Support accompaniment in the full arc of need
Beyond money, funders can set up systems for evacuation, transportation, and visa application support. Accompaniment should follow the entire arc of a partner’s need and that of their family, even beyond relocation, if necessary. Support for wellbeing, mental health, psychosocial support, and collective care are necessary parts of a good strategy and can and should be established before a crisis happens.
Invest in networks, networks, networks
We heard time and time again that networks are the key to accomplishing anything in crisis, because collaboration and information-sharing allow for stronger and more efficient outcomes. But networks don’t just happen; they require investment and intentionality, ideally before any crisis. Be willing to share information (e.g., embassy contacts, safe houses), funding structures (e.g., rapid response funds and long-term support), and support existing community networks (e.g., around security response). This is also where funder affinity groups like PSFG and HRFN are critical to establishing trusted relationships between funders, allowing peers to activate these networks quickly during a crisis. Be proactive in your coordination with other donors and stakeholders (e.g. governments, bilateral and multilateral aid agencies, humanitarian and development actors) and strive to break silos, knowing that you are an important node between need and response. Global Fund for Women’s Sandra Macías del Villar explained the importance of networks vis-a-vis the Feminist Alchemy collective, which she coordinates. “Every member within our network contributes in their own capacity within their context and based on expertise, making the response powerful and diverse. Our strength is in the ‘how’ and the ways we practice feminist crisis response. We truly believe not only in collective organizing, but in learning from each other and supporting each other, to strengthen our responses during crises.”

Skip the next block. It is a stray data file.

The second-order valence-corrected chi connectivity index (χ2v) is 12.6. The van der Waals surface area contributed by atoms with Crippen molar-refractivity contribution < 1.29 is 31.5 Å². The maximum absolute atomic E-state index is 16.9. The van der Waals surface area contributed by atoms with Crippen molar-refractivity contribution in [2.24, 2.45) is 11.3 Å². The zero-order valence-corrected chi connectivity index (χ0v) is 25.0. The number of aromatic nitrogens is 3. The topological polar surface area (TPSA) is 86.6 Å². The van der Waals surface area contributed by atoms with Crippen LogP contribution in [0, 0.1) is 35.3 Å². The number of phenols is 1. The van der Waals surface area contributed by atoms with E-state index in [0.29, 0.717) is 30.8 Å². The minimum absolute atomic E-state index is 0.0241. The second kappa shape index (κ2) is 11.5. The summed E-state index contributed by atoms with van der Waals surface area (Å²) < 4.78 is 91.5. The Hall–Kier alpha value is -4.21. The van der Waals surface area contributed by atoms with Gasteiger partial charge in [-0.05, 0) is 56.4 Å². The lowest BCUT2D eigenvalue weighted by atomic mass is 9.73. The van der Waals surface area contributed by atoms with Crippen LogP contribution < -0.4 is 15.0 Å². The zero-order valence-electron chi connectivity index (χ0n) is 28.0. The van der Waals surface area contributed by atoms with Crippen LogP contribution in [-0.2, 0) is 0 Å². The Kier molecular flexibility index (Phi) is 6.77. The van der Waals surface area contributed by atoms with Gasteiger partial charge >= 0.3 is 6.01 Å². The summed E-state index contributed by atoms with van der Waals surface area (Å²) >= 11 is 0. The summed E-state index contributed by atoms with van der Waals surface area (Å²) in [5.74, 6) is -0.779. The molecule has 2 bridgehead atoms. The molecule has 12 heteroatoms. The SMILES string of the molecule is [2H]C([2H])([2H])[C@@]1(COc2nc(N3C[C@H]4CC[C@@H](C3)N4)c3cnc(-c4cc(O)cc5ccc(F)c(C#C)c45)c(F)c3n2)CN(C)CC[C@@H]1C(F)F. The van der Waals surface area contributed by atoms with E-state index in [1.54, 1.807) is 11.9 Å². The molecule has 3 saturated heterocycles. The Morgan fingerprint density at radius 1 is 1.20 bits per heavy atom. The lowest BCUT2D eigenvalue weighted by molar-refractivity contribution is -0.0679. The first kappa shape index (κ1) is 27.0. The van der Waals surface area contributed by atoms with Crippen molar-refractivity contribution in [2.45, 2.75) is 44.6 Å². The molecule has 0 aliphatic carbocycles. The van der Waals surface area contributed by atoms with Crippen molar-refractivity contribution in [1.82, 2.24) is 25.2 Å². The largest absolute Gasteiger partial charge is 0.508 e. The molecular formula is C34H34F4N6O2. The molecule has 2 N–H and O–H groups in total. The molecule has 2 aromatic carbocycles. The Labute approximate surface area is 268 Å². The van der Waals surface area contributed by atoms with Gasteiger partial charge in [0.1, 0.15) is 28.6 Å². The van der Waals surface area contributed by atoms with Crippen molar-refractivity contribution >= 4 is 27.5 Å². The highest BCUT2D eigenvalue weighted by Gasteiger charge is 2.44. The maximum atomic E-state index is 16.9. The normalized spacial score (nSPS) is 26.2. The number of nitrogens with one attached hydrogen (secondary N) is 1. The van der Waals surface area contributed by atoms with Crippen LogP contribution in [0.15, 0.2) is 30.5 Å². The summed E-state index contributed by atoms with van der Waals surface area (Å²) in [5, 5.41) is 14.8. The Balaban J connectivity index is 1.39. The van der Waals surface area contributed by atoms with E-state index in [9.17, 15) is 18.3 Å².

Field-wide Action and Advocacy
Take advantage of advocacy capacity
Funders exist in the relative safety and power of the philanthropic sector, so it’s incumbent on us to advocate for tackling the systemic issues that caused the crisis in the first place and for addressing issues that hinder its resolution. Coordinated advocacy efforts are stronger than individual organizations acting alone. Participants in the session cited the importance of funder advocacy around legal or administrative harassment, including misuse or abuse of laws to shutter civil society organizations. They also suggested funders build strong partnerships with the United Nations, governments, and media allies, all of whom can be called upon at key moments during a crisis.
Coordinate the philanthropic ecosystem
Participants cited the need for transparency around who is funding what and better coordinated efforts across the philanthropic ecosystem itself. Oftentimes we simply don’t know what others are funding, which can result in duplication of efforts and create competition for resources for partners. HRFN’s Advancing Human Rights research and PSFG’s Peace and Security Funding Map are two resources that shed light on funding in these areas. Pooled funding can be a powerful tool for making all of our resources go further. Funders can also use their place in the ecosystem to advocate to their fellow donors on best practices including flexible, long-term, core funding and getting out of their funding siloes.
Pay attention to signals
Foresight, forecasting, early warning, and scenario planning tools are central to crisis preparedness. Several participants noted that the signals of an emerging crisis can be seen well in advance, so it is important to pay attention to indicators and triggers such as upcoming elections, political instability and social unrest, increasing repressive security laws or criminal codes, and who is being targeted. Risk assessments can bring some of these signals to light, as can regular knowledge-sharing with trusted networks and peer funders. Funders would greatly benefit from learning about these tools and integrating them in their strategies and daily work.
What would you add to this list of essential elements of crisis preparedness strategies? This list is certainly incomplete and deserves much more discussion. We hope the above ideas can spark deeper conversations (and networks!) around crisis preparedness, and we look forward to learning more from emergent communities of practice.